A Friend’s Umbrella

by Lawrence Raab

Ralph Waldo Emerson, toward the end
of his life, found the names
of familiar objects escaping him.
He wanted to say something about a window,
or a table, or a book on a table.

But the word wasn't there,
although other words could still suggest
the shape of what he meant.
Then someone, his wife perhaps,

would understand: "Yes, window! I'm sorry,
is there a draft?" He'd nod.
She'd rise. Once a friend dropped by
to visit, shook out his umbrella
in the hall, remarked upon the rain.

Later the word umbrella
vanished and became
the thing that strangers take away.

Paper, pen, table, book:
was it possible for a man to think
without them? To know
that he was thinking? We remember
that we forget, he'd written once,
before he started to forget.

Three times he was told
that Longfellow had died.

Without the past, the present
lay around him like the sea.
Or like a ship, becalmed,
upon the sea. He smiled

to think he was the captain then,
gazing off into whiteness,
waiting for the wind to rise.


  1. Enjoy it while we can, right ?

  2. I sometimes feel this way. So far I;m lucky and the words return to me. I fear Alzheimer's as I watched it take my grandmother away. Away to wherever she was...she wasn't in her body, or was she? An unanswered question? Mom and I do puzzles,crosswords, anything to keep the words flowing.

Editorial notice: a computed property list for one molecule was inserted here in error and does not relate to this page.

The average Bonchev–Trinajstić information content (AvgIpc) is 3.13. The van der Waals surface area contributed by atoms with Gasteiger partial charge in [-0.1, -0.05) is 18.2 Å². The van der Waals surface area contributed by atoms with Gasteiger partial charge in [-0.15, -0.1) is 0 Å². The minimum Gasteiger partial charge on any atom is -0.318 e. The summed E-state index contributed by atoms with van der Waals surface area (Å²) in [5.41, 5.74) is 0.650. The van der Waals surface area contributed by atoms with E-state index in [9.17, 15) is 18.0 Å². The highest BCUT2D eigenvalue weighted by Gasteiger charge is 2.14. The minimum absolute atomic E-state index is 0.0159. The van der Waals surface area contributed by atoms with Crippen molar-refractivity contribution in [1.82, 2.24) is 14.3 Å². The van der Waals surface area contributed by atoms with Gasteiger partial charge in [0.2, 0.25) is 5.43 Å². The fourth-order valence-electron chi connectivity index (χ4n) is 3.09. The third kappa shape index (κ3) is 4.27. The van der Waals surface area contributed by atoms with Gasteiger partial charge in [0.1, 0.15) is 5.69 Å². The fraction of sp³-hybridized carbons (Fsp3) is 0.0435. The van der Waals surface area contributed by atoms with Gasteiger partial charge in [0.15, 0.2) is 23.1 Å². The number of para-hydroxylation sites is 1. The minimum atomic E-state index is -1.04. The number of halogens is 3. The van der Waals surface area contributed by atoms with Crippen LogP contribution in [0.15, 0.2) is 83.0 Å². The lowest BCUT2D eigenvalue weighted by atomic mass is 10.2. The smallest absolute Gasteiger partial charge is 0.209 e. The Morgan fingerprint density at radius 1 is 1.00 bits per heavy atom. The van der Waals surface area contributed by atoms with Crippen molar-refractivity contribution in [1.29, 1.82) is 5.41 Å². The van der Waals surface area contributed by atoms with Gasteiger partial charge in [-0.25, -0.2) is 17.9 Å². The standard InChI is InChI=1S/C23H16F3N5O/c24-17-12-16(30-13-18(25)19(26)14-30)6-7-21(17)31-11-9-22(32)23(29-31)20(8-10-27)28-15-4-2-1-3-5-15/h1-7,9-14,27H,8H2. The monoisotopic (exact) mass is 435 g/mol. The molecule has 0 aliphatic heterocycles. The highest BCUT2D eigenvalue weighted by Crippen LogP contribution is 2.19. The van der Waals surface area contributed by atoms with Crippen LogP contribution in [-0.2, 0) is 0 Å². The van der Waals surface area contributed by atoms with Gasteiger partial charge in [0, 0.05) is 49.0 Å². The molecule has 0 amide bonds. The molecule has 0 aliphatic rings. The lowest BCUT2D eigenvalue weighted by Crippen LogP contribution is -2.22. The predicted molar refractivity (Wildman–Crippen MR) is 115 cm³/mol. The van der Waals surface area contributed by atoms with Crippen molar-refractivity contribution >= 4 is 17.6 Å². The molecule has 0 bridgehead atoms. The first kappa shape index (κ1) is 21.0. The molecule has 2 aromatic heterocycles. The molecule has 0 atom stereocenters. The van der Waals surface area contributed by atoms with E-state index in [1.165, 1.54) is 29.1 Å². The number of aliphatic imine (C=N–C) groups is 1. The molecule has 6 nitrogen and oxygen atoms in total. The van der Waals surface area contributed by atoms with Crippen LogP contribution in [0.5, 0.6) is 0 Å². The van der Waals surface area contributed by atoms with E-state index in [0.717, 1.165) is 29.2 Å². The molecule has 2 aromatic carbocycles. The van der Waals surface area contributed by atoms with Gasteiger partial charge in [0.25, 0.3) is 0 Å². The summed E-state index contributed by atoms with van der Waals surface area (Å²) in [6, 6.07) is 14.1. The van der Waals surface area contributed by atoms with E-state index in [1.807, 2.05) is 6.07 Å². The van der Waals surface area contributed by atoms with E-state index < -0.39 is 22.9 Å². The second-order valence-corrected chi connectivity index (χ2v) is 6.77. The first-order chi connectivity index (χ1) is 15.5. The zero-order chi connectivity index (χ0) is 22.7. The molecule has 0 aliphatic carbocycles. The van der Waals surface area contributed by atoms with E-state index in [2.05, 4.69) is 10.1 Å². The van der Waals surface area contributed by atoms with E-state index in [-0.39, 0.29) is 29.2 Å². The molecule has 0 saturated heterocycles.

3. The metaphor of the ship and the sea is so apt.

  4. Fantastic description of a horrible disease.

  5. Hello there, my dear Distracted friend,

    In my youth I had a friend with whom I eventually made it to the tip of the Yucatan and back by plane, commercial bus, ferry, canoe, tour bus, boat, foot, and train. He spoke three languages and contracted HIV. The virus robbed him of the right words in the right places and, eventually, his life. From me, he wanted to go to Disneyland, so we did. And my last visit to him in a San Francisco hospital room included sounds and smells as gifts--words were no longer on the menu.

    You know better than I that the big A is hardly the only robber of words. Wonderful poem.

  6. So tragic to think of a poet losing her or her words. I didn't know this about Emerson. I am so terrified of that disease, having seen what it did to my mom, having watched my mom die as a result of it. There, I said it.

  7. Oh, see, I wrote "her or her" rather than "her or his" ... oh, God, it's happening, isn't it?

  8. Well, there's THAT to worry about and then I worry about the fact that when I'm with patients who have the type of aphasia where they put in other words for the words they've lost--a word salad of sorts--and I know exactly what they are talking about. I don't even notice the incorrect words. That can't be right...:>)

  9. Well, I think we communicate with way more than words, so you are "tuning in." By the way, a show tonight on PBS (Nova?) showed how a sensory-rich, enjoyable environment can improve the memory of both mice and people. Good to seek out in any case! (They also mentioned coffee.)

  10. Just spoke for over an hour yesterday with my friend whose husband is now this way and has gone into constant care. Sad that the mind wants this for some. Sad for those it's happening to - sad for those who watch. And hard. A burden we shouldn't have to bear on top of all that life has made us endure - only to be ladled with this at the end.


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Hey, thanks for your thoughts and your time:>)

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